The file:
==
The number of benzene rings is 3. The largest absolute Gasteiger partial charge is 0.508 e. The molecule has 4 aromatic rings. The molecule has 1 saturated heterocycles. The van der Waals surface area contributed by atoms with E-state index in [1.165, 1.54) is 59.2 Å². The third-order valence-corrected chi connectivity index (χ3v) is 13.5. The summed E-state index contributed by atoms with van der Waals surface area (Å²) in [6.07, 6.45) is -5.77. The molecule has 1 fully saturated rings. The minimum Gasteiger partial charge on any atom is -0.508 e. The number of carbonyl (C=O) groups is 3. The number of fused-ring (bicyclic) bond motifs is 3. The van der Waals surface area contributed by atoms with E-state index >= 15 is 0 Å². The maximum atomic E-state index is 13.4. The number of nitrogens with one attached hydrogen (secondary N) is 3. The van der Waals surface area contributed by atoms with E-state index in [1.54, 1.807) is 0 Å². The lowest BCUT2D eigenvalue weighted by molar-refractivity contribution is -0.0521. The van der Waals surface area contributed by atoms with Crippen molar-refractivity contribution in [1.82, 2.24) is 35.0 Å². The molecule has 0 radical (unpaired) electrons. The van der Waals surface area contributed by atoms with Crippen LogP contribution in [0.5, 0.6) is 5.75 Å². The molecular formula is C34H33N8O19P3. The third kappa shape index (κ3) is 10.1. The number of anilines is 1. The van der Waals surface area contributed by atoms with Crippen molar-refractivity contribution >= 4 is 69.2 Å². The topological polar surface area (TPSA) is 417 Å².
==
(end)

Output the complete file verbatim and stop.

The number of benzene rings is 3. The largest absolute Gasteiger partial charge is 0.508 e. The molecule has 4 aromatic rings. The molecule has 1 saturated heterocycles. The van der Waals surface area contributed by atoms with E-state index in [1.165, 1.54) is 59.2 Å². The third-order valence-corrected chi connectivity index (χ3v) is 13.5. The summed E-state index contributed by atoms with van der Waals surface area (Å²) in [6.07, 6.45) is -5.77. The molecule has 1 fully saturated rings. The minimum Gasteiger partial charge on any atom is -0.508 e. The number of carbonyl (C=O) groups is 3. The number of fused-ring (bicyclic) bond motifs is 3. The van der Waals surface area contributed by atoms with E-state index >= 15 is 0 Å². The maximum atomic E-state index is 13.4. The number of nitrogens with one attached hydrogen (secondary N) is 3. The van der Waals surface area contributed by atoms with E-state index in [1.54, 1.807) is 0 Å². The lowest BCUT2D eigenvalue weighted by molar-refractivity contribution is -0.0521. The van der Waals surface area contributed by atoms with Crippen molar-refractivity contribution in [1.82, 2.24) is 35.0 Å². The molecule has 0 radical (unpaired) electrons. The van der Waals surface area contributed by atoms with Crippen LogP contribution in [0.5, 0.6) is 5.75 Å². The molecular formula is C34H33N8O19P3. The third kappa shape index (κ3) is 10.1. The number of anilines is 1. The van der Waals surface area contributed by atoms with Crippen molar-refractivity contribution >= 4 is 69.2 Å². The topological polar surface area (TPSA) is 417 Å².